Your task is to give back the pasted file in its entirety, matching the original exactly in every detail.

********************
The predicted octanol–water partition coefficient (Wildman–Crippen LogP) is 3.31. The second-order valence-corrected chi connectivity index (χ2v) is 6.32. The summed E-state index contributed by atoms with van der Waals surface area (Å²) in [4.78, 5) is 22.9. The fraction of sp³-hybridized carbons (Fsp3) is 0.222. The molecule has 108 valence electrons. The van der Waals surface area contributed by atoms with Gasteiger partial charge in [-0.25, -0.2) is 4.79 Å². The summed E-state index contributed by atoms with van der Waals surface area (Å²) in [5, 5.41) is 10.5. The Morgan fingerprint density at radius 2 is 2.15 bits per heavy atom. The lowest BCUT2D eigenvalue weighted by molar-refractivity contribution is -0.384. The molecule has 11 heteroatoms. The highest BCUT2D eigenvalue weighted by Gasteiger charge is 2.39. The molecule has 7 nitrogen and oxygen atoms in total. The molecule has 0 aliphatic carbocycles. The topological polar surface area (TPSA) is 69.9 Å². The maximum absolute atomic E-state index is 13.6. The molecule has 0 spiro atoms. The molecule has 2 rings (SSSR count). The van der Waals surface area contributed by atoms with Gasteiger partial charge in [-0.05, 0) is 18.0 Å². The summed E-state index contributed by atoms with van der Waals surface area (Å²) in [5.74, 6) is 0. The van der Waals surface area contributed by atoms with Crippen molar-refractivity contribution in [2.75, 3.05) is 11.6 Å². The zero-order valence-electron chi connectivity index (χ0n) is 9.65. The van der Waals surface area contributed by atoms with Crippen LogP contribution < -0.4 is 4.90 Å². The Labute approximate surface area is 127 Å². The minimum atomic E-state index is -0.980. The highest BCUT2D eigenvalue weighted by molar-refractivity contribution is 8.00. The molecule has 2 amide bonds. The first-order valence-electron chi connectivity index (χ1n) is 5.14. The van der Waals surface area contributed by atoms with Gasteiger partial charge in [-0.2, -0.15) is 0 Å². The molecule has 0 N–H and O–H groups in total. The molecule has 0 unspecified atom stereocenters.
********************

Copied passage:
The predicted octanol–water partition coefficient (Wildman–Crippen LogP) is 3.31. The second-order valence-corrected chi connectivity index (χ2v) is 6.32. The summed E-state index contributed by atoms with van der Waals surface area (Å²) in [4.78, 5) is 22.9. The fraction of sp³-hybridized carbons (Fsp3) is 0.222. The molecule has 108 valence electrons. The van der Waals surface area contributed by atoms with Gasteiger partial charge in [-0.25, -0.2) is 4.79 Å². The summed E-state index contributed by atoms with van der Waals surface area (Å²) in [5, 5.41) is 10.5. The Morgan fingerprint density at radius 2 is 2.15 bits per heavy atom. The lowest BCUT2D eigenvalue weighted by molar-refractivity contribution is -0.384. The molecule has 11 heteroatoms. The highest BCUT2D eigenvalue weighted by Gasteiger charge is 2.39. The molecule has 7 nitrogen and oxygen atoms in total. The molecule has 0 aliphatic carbocycles. The topological polar surface area (TPSA) is 69.9 Å². The maximum absolute atomic E-state index is 13.6. The molecule has 0 spiro atoms. The molecule has 2 rings (SSSR count). The van der Waals surface area contributed by atoms with Gasteiger partial charge in [-0.05, 0) is 18.0 Å². The summed E-state index contributed by atoms with van der Waals surface area (Å²) in [5.74, 6) is 0. The van der Waals surface area contributed by atoms with Crippen molar-refractivity contribution in [2.75, 3.05) is 11.6 Å². The zero-order valence-electron chi connectivity index (χ0n) is 9.65. The van der Waals surface area contributed by atoms with Crippen LogP contribution < -0.4 is 4.90 Å². The Labute approximate surface area is 127 Å². The minimum atomic E-state index is -0.980. The highest BCUT2D eigenvalue weighted by molar-refractivity contribution is 8.00. The molecule has 2 amide bonds. The first-order valence-electron chi connectivity index (χ1n) is 5.14. The van der Waals surface area contributed by atoms with Gasteiger partial charge in [-0.2, -0.15) is 0 Å². The molecule has 0 N–H and O–H groups in total. The molecule has 0 unspecified atom stereocenters.